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Fuzz Face vs Big Muff

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December 20, 2012

by Daniel Brooks

A fuzz is a fuzz is a fuzz, right?

Well, no. There are more than a hundred different fuzz pedals on the market, each one achieving that distinctive, textured sustain in one of several possible ways, each with a claim to its own sonic territory in a surprisingly broad fuzzy aural landscape. And while there are certainly distinguishing features that define fuzz, the range of variation is great enough that no two fuzz boxes sound exactly alike.

Fuzz pedals were among the earliest effects, preceded only by reverb and vibrato. Originally it was an accidental effect of a damaged amplifier with a defective or poorly fitted tube or a torn speaker. Some blues guitarists found inspiration and a creative voice in the raspy sound, and by the time rock and roll emerged in the 1950s, it was a somewhat common practice for a guitarist to intentionally alter an amp by dislodging tubes or slicing, tearing or punching holes in their speakers in order to get “that” sound. By the early 1960s, inventors, designers and engineers began experimenting with ways to create the effect by way of an electronic circuit.
There have been a handful of iconic designs, like the Maestro Fuzztone and the Sola Tone Bender, for example, that have left an indelible mark on music and deserve special consideration in their own article. But none have had a greater impact on as broad a range of music as the Fuzz Face and the Big Muff.

The Fuzz Face was introduced in 1966 by Arbiter Electronics, Ltd. It has since been produced by Dallas Arbiter, Dallas Music Industries, CBS/Arbiter and, since 1993, Dunlop. Upon its introduction, the Fuzz Face became a favorite of Jimi Hendrix, who used it as one of his essential stage effects and recorded with it extensively on his debut album, titled “Are You Experienced?” and on most of the classic songs he recorded throughout his short but legendary career. Since then, David Gilmour, Pete Townshend, George Harrison, Eric Johnson and countless others used the Fuzz Face as a cornerstone in their sound.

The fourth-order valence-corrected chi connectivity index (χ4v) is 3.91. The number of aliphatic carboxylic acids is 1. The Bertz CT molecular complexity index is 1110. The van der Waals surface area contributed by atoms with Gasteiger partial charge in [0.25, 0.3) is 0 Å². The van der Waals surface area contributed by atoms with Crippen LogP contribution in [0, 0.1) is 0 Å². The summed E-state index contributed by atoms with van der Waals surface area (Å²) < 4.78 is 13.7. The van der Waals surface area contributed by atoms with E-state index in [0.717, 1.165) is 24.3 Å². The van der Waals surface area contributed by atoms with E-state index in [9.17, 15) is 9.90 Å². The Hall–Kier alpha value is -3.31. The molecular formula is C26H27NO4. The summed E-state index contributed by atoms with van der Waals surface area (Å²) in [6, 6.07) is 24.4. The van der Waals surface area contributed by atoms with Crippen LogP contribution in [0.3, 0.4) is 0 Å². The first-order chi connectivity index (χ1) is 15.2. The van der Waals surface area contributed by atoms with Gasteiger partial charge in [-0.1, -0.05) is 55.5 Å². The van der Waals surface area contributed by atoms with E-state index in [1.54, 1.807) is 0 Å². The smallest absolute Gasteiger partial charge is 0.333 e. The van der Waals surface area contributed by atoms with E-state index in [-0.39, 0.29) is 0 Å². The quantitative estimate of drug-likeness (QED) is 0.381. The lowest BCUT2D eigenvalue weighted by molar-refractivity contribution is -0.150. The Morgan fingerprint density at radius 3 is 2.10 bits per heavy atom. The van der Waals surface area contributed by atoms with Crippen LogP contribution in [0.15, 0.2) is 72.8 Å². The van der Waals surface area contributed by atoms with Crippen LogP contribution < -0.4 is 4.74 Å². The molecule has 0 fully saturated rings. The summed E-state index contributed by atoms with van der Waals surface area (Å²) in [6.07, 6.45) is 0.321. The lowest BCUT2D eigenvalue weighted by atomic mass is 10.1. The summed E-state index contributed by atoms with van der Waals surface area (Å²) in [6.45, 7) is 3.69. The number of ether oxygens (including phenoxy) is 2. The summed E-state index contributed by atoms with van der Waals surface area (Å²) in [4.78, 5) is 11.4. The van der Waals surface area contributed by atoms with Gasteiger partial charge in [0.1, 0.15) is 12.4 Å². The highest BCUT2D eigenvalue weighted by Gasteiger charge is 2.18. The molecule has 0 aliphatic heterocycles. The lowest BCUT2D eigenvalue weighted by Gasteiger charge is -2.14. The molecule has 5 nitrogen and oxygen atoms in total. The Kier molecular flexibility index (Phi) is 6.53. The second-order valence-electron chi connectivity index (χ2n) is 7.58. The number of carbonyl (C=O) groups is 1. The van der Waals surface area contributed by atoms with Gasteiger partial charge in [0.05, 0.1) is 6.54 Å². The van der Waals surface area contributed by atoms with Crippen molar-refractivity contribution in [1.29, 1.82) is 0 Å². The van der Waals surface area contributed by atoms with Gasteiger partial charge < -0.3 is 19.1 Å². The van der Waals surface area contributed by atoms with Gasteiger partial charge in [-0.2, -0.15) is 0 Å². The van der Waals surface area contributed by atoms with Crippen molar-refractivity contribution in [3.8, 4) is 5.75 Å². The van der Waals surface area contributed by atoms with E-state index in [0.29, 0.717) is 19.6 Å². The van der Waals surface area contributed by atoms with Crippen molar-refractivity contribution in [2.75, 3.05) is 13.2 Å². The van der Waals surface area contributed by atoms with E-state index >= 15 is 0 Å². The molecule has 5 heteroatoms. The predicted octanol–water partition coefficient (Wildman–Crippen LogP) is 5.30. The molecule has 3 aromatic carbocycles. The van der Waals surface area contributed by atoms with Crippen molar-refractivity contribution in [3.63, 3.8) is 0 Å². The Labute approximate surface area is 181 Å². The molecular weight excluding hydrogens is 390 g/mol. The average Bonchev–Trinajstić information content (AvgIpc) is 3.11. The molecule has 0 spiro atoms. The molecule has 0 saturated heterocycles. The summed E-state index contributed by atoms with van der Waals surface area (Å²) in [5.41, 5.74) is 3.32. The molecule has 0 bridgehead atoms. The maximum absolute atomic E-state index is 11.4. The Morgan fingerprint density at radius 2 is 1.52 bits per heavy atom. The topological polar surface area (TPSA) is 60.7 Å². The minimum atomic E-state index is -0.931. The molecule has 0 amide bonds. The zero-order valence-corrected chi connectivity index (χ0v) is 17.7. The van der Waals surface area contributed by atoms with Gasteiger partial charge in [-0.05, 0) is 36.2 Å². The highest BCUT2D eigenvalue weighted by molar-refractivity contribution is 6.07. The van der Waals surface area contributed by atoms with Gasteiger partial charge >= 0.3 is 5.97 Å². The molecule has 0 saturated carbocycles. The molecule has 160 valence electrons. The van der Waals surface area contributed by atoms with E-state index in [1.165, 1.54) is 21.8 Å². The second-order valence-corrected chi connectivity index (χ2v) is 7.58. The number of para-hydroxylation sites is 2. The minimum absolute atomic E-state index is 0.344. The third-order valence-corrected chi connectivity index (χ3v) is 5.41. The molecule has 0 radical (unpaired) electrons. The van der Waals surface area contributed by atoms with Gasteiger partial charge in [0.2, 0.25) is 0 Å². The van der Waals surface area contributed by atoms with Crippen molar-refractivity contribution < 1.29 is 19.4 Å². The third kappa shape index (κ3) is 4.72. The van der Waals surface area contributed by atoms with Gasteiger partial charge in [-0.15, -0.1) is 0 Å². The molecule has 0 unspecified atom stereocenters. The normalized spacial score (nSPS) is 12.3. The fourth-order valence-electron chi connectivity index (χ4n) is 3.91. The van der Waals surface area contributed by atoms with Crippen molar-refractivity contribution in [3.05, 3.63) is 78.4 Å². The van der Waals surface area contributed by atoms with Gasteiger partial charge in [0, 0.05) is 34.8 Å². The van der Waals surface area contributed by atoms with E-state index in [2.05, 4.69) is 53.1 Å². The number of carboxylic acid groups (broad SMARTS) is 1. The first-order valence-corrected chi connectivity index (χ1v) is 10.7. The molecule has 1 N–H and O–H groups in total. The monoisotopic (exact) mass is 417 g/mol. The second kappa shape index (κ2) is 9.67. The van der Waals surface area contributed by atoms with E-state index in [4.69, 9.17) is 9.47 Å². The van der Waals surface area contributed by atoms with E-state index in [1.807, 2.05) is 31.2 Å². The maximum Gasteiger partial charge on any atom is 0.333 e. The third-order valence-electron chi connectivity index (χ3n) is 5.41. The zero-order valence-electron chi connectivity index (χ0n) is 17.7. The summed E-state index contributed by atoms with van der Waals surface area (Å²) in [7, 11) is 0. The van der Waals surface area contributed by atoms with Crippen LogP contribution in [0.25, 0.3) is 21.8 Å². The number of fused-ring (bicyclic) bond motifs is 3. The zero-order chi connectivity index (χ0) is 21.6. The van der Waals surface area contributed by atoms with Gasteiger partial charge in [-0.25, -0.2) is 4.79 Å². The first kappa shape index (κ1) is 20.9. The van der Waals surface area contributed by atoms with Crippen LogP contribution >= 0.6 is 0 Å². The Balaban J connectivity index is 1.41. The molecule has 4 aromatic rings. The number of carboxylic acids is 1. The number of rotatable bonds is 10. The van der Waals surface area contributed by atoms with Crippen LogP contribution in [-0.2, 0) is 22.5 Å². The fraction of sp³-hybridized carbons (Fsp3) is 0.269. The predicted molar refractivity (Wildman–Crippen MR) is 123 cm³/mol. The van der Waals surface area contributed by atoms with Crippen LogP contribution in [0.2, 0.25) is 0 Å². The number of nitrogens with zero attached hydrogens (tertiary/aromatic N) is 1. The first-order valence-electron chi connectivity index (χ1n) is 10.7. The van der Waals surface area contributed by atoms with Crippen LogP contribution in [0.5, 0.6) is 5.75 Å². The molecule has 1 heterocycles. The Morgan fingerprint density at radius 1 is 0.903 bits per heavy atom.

The Fuzz Face is an extraordinarily simple design that uses a mere eleven components. Initially designed around a pair of Germanium transistors, the first’s output feeding into the second’s input and, in turn, having its bias controlled by the output of the second transistor in a series feedback circuit. The resulting naturally asymmetrically-clipped signal sent to the amp mimics the roughly square-waved fingerprint of an overdriven preamp or a damaged speaker. Of course, germanium transistors perform with notorious inconsistency across a different temperatures, so the original design was adapted for newer, more dependable silicon transistors that created a brighter, edgier effect that some would say is noticeably harsher. But, obviously, the “new” tone has never been a deal breaker for most since it has been the sound of the Fuzz Face for all but the first few years of its decades of production. In recent years, the original germanium design has been made available.